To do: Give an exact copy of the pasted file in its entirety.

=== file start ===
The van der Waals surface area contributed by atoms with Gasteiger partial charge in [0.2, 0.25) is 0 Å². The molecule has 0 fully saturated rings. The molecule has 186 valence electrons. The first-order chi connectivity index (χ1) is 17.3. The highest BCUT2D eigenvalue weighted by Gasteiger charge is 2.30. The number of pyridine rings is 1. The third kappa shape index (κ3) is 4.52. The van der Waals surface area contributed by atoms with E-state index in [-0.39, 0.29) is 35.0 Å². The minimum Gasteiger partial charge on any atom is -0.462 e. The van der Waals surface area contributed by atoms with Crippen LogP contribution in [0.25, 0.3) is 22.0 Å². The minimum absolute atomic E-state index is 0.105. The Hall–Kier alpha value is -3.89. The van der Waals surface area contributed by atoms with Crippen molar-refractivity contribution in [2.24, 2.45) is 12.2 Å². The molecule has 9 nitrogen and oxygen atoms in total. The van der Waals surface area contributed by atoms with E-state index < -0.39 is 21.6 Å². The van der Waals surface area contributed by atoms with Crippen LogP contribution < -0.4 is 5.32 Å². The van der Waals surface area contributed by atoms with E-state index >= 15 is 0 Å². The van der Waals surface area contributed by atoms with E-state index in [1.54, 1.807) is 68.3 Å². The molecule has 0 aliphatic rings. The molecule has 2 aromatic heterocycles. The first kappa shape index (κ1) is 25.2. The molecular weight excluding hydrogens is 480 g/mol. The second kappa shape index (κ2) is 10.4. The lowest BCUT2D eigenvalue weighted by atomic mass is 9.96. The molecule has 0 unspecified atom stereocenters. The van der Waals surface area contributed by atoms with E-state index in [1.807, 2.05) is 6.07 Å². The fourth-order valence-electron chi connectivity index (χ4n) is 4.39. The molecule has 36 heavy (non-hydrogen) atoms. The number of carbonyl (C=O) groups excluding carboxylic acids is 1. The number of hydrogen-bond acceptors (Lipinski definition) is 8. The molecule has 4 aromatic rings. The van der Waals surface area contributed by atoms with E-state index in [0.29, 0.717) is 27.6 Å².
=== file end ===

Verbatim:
The van der Waals surface area contributed by atoms with Gasteiger partial charge in [0.2, 0.25) is 0 Å². The molecule has 0 fully saturated rings. The molecule has 186 valence electrons. The first-order chi connectivity index (χ1) is 17.3. The highest BCUT2D eigenvalue weighted by Gasteiger charge is 2.30. The number of pyridine rings is 1. The third kappa shape index (κ3) is 4.52. The van der Waals surface area contributed by atoms with E-state index in [-0.39, 0.29) is 35.0 Å². The minimum Gasteiger partial charge on any atom is -0.462 e. The van der Waals surface area contributed by atoms with Crippen LogP contribution in [0.25, 0.3) is 22.0 Å². The minimum absolute atomic E-state index is 0.105. The Hall–Kier alpha value is -3.89. The van der Waals surface area contributed by atoms with Crippen molar-refractivity contribution in [2.24, 2.45) is 12.2 Å². The molecule has 9 nitrogen and oxygen atoms in total. The van der Waals surface area contributed by atoms with E-state index < -0.39 is 21.6 Å². The van der Waals surface area contributed by atoms with Crippen LogP contribution < -0.4 is 5.32 Å². The van der Waals surface area contributed by atoms with E-state index >= 15 is 0 Å². The van der Waals surface area contributed by atoms with E-state index in [1.54, 1.807) is 68.3 Å². The molecule has 0 aliphatic rings. The molecule has 2 aromatic heterocycles. The first kappa shape index (κ1) is 25.2. The molecular weight excluding hydrogens is 480 g/mol. The second kappa shape index (κ2) is 10.4. The lowest BCUT2D eigenvalue weighted by atomic mass is 9.96. The molecule has 0 unspecified atom stereocenters. The van der Waals surface area contributed by atoms with E-state index in [1.807, 2.05) is 6.07 Å². The fourth-order valence-electron chi connectivity index (χ4n) is 4.39. The molecule has 36 heavy (non-hydrogen) atoms. The number of carbonyl (C=O) groups excluding carboxylic acids is 1. The number of hydrogen-bond acceptors (Lipinski definition) is 8. The molecule has 4 aromatic rings. The van der Waals surface area contributed by atoms with E-state index in [0.29, 0.717) is 27.6 Å².